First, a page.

This is from the Star. Hillier's personality may have masked his mistakes but it also caused his mistakes. But I question whether they are mistakes at all. Hillier is not responsible for NATO's losing the war in Afghanistan assuming NATO is losing rather than just facing a stalemate. Backing NATO's mission is hardly a mistake. Hillier has managed to align Canadian military policy with that of the U.S. We are now not a peacekeeper but a fighting force acting as a junior partner to the U.S. military in supporting the global hegominic policy of the U.S. Not only has he changed Canada's role from peacemaker to powdermonkey for the U.S. but he has ensured that more and more taxpayers dollars are fed into the military and indirectly into the military-industrial complex both in the U.S. and Canada. At the same time he has managed to sell the military and the mission to the Canadian public to such a degree that supporting the troops means having them serve warlords, Islamic extremists, and corrupt politicians in Afghanistan together with their U.S. handlers with some troops coming home in coffins and stretchers. Bringing the troops home out of harms way would be not supporting the troops. This is a type of Orwellian MilitarySpeak.
Hillier's personality masked mistakes
TheStar.com - comment - Hillier's personality masked mistakes
April 19, 2008
OTTAWA — Most of what is being said and written about Rick Hillier is mostly true. Up to a point, he is a soldier's soldier, a transformational leader and the folksy down-home voice of sophisticated uptown communications spin.
All of that clings close enough to experience to explain the gush after this week's announcement that, come summer, Hillier will step aside. But the man is more than the sum of the clichés and the general's seminal term as Chief of Defence Staff deserves and demands analysis, not pompoms.
In fighting to the top of the military and in now walking away on his terms at his chosen time, Hillier was, and is, a shrewd master of the power vacuum. He filled one in changing then prime minister Paul Martin's mind about who should modernize the military and another in pushing the rump defence department into the premium hierarchical space once occupied by foreign affairs. In leaving he creates two more: one that puts almost impossible pressure on a successor to fill his boots as well as the job description he meticulously defined and another that leaves a contentious – and failing – mission without personal ownership.
Afghanistan connects Hillier's disparate parts. He used it to give the military renewed purpose, erase memories of the Somalia disgrace and change the armed forces' image from peacekeeping to, as he put it, a force able to kill people. Afghanistan was also the catalyst for Hillier's efforts to morph the CDS from obedient public servant to outspoken champion of uniformed men and women in harm's way.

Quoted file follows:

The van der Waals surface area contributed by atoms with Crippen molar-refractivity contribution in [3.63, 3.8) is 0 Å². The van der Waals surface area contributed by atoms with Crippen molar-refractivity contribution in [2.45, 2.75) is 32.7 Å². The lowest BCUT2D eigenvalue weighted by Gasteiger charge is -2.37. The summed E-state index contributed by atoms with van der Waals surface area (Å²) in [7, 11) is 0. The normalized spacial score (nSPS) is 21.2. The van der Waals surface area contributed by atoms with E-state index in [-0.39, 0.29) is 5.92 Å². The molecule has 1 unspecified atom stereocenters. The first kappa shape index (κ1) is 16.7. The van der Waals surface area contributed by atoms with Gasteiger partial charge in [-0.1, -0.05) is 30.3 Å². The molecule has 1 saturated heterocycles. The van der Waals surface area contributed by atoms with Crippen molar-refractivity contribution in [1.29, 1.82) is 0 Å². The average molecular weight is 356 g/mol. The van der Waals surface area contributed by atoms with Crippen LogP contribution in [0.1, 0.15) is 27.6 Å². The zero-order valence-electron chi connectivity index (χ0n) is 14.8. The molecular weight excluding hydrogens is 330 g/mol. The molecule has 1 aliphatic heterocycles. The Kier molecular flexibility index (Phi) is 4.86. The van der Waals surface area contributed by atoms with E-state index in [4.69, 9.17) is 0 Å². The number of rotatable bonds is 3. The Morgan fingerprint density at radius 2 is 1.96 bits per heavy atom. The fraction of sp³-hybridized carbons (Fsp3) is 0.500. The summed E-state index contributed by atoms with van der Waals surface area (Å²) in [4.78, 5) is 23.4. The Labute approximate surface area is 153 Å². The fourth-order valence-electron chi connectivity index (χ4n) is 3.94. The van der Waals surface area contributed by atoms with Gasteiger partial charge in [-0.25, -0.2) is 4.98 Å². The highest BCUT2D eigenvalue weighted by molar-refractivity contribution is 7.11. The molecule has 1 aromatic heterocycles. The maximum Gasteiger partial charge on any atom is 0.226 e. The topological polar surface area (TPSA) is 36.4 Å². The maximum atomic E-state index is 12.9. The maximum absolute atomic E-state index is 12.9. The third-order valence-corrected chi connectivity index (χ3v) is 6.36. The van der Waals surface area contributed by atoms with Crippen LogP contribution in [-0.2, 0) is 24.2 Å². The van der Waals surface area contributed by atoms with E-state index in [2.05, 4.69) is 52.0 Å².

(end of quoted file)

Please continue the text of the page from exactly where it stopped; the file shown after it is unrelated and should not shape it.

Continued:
Hillier's successes are obvious and subtle. After decades of decline, the forces are again a proud and prominent national institution. Without fanfare, he has completed former defence minister Paul Hellyer's controversial '60s plan to unify three forces into one that can be led at home and abroad by the army, air force or navy.
Still, his greatest success may be how his larger-than-life persona distracted public attention from what, in the absence of a better word, are his failures. NATO is losing the war Hiller was determined to make Canada's and almost single-handedly managed. And his successor inherits head-hurting problems including a charged and unstable relationship with the military's political masters, a continuing struggle to attract and keep troops and finding the billions needed to balance soaring operational costs against the bills now tumbling in from a Conservative spending spree that was often needed and sometimes a lobbyist's windfall.
Often forgotten, too, are Hillier's mistakes. He was wrong in framing the mission as a test of civilizations fought against a Taliban that turns out to be consumed by imposing its will on Afghanistan, not destroying Westerners or their culture. He had no qualms about biting the hand that appointed him and fed the military. And more than once he crossed the line that democracies draw to safely distance generals from politics.
Hillier's legacy is best left to military historians. In the meantime, his replacement should be pepared for pushback. This obsessively controlling government will be reimposing much of the discipline he escaped and this grasping capital will be clawing back all that it can of the influence over national spending and international policy he and the defence department seized.
As inevitable as the pendulum swing, a system once content to let a powerful individual advance common interests is now ready to take back what it considers its own. If there's a moist eye on Parliament Hill in July it will be hay fever, not the sight of Hillier's back.
James Travers' national affairs column appears Tuesday, Thursday and Saturday.